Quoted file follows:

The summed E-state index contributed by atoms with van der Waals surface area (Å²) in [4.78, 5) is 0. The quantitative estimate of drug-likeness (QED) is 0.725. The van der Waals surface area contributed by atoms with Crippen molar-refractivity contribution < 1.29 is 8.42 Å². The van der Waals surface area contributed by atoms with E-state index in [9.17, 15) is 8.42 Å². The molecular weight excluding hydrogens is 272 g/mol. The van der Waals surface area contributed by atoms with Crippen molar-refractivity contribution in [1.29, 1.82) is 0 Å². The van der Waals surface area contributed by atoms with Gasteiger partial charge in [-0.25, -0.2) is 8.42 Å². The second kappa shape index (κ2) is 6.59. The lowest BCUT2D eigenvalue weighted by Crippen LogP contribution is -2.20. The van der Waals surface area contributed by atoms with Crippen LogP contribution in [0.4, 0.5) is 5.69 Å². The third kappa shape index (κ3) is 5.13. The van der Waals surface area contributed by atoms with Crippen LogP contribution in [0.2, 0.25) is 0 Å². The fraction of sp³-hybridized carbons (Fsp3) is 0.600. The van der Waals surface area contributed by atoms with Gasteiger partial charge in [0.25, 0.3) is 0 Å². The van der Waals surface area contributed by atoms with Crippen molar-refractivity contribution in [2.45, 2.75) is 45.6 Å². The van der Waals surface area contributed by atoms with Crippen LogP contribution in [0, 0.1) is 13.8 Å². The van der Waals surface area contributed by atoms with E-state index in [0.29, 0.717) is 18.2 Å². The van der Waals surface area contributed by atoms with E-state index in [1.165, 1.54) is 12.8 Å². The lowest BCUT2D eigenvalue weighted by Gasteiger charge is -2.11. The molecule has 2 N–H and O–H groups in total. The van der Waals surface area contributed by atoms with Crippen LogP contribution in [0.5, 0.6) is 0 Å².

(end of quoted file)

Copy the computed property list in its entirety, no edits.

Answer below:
The summed E-state index contributed by atoms with van der Waals surface area (Å²) in [4.78, 5) is 0. The quantitative estimate of drug-likeness (QED) is 0.725. The van der Waals surface area contributed by atoms with Crippen molar-refractivity contribution < 1.29 is 8.42 Å². The van der Waals surface area contributed by atoms with E-state index in [9.17, 15) is 8.42 Å². The molecular weight excluding hydrogens is 272 g/mol. The van der Waals surface area contributed by atoms with Crippen molar-refractivity contribution in [1.29, 1.82) is 0 Å². The van der Waals surface area contributed by atoms with Gasteiger partial charge in [-0.25, -0.2) is 8.42 Å². The second kappa shape index (κ2) is 6.59. The lowest BCUT2D eigenvalue weighted by Crippen LogP contribution is -2.20. The van der Waals surface area contributed by atoms with Crippen LogP contribution in [0.4, 0.5) is 5.69 Å². The third kappa shape index (κ3) is 5.13. The van der Waals surface area contributed by atoms with Crippen LogP contribution in [0.2, 0.25) is 0 Å². The fraction of sp³-hybridized carbons (Fsp3) is 0.600. The van der Waals surface area contributed by atoms with Gasteiger partial charge in [0.25, 0.3) is 0 Å². The van der Waals surface area contributed by atoms with Crippen molar-refractivity contribution in [2.45, 2.75) is 45.6 Å². The van der Waals surface area contributed by atoms with Crippen LogP contribution in [0, 0.1) is 13.8 Å². The van der Waals surface area contributed by atoms with E-state index in [0.29, 0.717) is 18.2 Å². The van der Waals surface area contributed by atoms with E-state index in [1.165, 1.54) is 12.8 Å². The lowest BCUT2D eigenvalue weighted by Gasteiger charge is -2.11. The molecule has 2 N–H and O–H groups in total. The van der Waals surface area contributed by atoms with Crippen LogP contribution in [0.5, 0.6) is 0 Å².